In addition, as of January 1, 2016, California public high schools must cover sexual and interpersonal violence and harassment awareness and prevention in their health education curricula.

In Michigan, both the House and the Senate have passed identical bills requiring public high schools to teach students affirmative consent standards. The bills have not yet been signed by the governor.

New Laws, Pending Bills, and ALI Guidelines

For higher education institutions, at least 29 state legislatures considered campus sexual assault legislation in 2015 (new state laws are discussed in our white paper), and the 114th Congress will continue its debate of four pending federal bills in 2016: the Campus Accountability and Safety Act (CASA), the Hold Accountable and Lend Transparency Campus Sexual Violence Act (HALT), the Safe Campus Act, and the Fair Campus Act. Each of these bills addresses how colleges and universities handle reports of sexual violence, and the co-sponsors of the CASA bill (turned into the “Senators of Steel” by Marvel) predict that its provisions will be included in the Higher Education Reauthorization Act when it comes up for a vote in 2016.

Recognizing this emerging maze of legislative solutions, the American Law Institute has assembled a team to help address the unique problems facing the higher education community in disciplinary proceedings. ALI describes its mission as “producing scholarly work to clarify, modernize, and otherwise improve the law.”

Members of the ALI team say they bring “a sense of expertise, professionalism, and balance to that kind of debate” and “can help take the politics out of a politicized issue.” The team includes college leaders, victim advocates, and legal experts, including an OCR lawyer. This project will create guidelines and best practices for addressing campus sexual assault to create a process that responds fairly and effectively to complaints. Suzanne Goldberg, a clinical professor of law and executive vice president for university life at Columbia University, and a primary author of the preliminary guidelines, says the ALI team is proceeding with “a sense of urgency.”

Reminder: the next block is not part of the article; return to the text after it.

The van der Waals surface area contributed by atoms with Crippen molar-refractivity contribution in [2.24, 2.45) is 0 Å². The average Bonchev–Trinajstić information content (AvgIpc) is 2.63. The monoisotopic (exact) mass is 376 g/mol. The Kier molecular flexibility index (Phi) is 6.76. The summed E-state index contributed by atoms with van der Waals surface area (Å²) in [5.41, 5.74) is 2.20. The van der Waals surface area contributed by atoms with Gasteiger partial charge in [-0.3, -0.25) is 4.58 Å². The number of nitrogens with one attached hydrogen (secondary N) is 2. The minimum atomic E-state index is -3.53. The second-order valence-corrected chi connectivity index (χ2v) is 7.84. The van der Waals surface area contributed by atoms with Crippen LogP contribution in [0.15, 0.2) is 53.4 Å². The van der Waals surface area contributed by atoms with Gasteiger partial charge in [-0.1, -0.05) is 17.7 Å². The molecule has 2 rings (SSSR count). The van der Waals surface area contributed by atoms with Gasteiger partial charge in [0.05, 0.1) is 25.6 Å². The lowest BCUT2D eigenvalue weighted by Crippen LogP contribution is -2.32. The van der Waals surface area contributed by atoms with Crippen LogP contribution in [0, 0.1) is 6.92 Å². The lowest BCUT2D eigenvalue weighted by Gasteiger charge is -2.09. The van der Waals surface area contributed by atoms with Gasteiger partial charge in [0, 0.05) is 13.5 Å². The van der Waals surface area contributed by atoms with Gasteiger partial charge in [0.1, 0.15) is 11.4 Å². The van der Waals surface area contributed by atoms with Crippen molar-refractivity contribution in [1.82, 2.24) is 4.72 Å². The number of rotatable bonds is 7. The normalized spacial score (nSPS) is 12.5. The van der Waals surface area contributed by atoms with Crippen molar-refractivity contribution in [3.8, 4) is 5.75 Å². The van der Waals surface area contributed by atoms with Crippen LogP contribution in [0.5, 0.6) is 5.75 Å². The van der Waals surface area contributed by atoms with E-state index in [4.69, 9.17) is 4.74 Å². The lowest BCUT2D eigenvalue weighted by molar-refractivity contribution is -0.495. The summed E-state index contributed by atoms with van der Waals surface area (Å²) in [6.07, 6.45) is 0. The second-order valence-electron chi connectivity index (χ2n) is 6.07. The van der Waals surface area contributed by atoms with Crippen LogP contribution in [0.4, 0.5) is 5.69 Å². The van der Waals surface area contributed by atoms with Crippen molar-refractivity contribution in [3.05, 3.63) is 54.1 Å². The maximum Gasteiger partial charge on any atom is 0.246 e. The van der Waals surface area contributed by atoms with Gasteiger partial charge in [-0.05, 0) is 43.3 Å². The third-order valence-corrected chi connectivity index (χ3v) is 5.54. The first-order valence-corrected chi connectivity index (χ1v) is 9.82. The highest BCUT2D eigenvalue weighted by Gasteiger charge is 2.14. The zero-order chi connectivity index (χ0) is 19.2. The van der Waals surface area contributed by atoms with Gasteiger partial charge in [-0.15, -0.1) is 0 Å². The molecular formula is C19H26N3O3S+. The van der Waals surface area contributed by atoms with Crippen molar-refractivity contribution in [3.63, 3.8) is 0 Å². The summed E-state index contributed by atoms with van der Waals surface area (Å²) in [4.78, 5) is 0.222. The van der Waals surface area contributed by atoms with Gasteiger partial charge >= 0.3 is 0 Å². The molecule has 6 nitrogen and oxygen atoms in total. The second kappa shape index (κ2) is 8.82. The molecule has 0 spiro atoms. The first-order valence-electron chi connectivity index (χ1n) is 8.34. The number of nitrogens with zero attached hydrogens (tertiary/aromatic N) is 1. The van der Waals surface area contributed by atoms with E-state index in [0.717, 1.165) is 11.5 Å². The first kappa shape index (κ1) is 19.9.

Meanwhile, state legislators grew impatient waiting for federal legislation, taking matters into their own hands. The recent NASPA report analyzed recent state action and identified four primary legislative policy themes:

  • defining affirmative consent
  • the role of local law enforcement
  • transcript notation
  • the role of legal counsel

For a list of important state legislative action in 2015 that will shape how campus sexual assault cases are handled in 2016 and beyond, download our white paper on new state laws and pending bills.

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When Civil Liberties Collide With Civil Rights
Posted by On Wednesday, October 14, 2015

The First Amendment protects the free exchange of ideas in public schools at every level of education, and Title IX protects a student’s right to learn in a hostile-free environment at all federally-funded schools. When Title IX collides with the First Amendment, it requires schools “to mediate the tension created by the collision of rights.”

One former college administrator framed the issue this way: “Academic freedom is about education. When hostile behavior gets in the way of the educational process, academic freedom must give way to equal opportunity.”

In this post, we’ll explore the difficult balancing act required to protect these two fundamental values in an educational environment. School policies play an important role in these cases. As we’ll see, legally sound sexual harassment policies are critical to mediating this tension and avoiding lawsuits.

OCR and SCOTUS on Title IX and Free Speech

When Title IX complaints involve First Amendment issues they enter the realm of academic freedom, which the U.S. Supreme Court (SCOTUS) has deemed a matter of national interest. In two landmark decisions, the SCOTUS ruled that state laws violated the First Amendment because they prohibited teaching any subject except in English [Meyer v. State of Nebraska (1923) 262 U.S. 390], and required professors of public universities to sign a certificate that they were not Communists [Keyishian v. Board of Regents (1967) 385 U.S. 589].

In Tinker v. Des Moines Independent Community School Dist. (1969) 393 U.S. 503, 511), the SCOTUS famously said that students in the public schools do not “shed their constitutional rights to freedom of speech or expression at the schoolhouse gate” (Tinker at 506). Since no substantial disruption of school activities was reasonably expected or actually occurred, adopting a school policy to prohibit students from wearing symbolic black armbands to protest the Vietnam War violated the students’ First Amendment rights.

However, the SCOTUS also concluded that high school educators did not violate students’ First Amendment rights when they refused to publish the students’ articles in the school newspaper—one describing students’ experiences with pregnancy and another discussing the impact that parents getting divorced has on students—based on “legitimate pedagogical concerns” [Hazelwood School District v. Kuhlmeier (1988) 484 U.S. 260].

In 1992, U.S. Supreme Court Justice Scalia explained that government restrictions on speech are not absolutely prohibited. And he noted that sexually derogatory “fighting words” in the workplace are not protected by the First Amendment:

Thus, for example, sexually derogatory “fighting words,” among other words, may produce a violation of Title VII’s general prohibition against sexual discrimination in employment practices. [citations omitted] Where the government does not target conduct on the basis of its expressive content, acts are not shielded from regulation merely because they express a discriminatory idea or philosophy. [RAV v. City of St. Paul (1992) 505 U.S. 377, 389-390]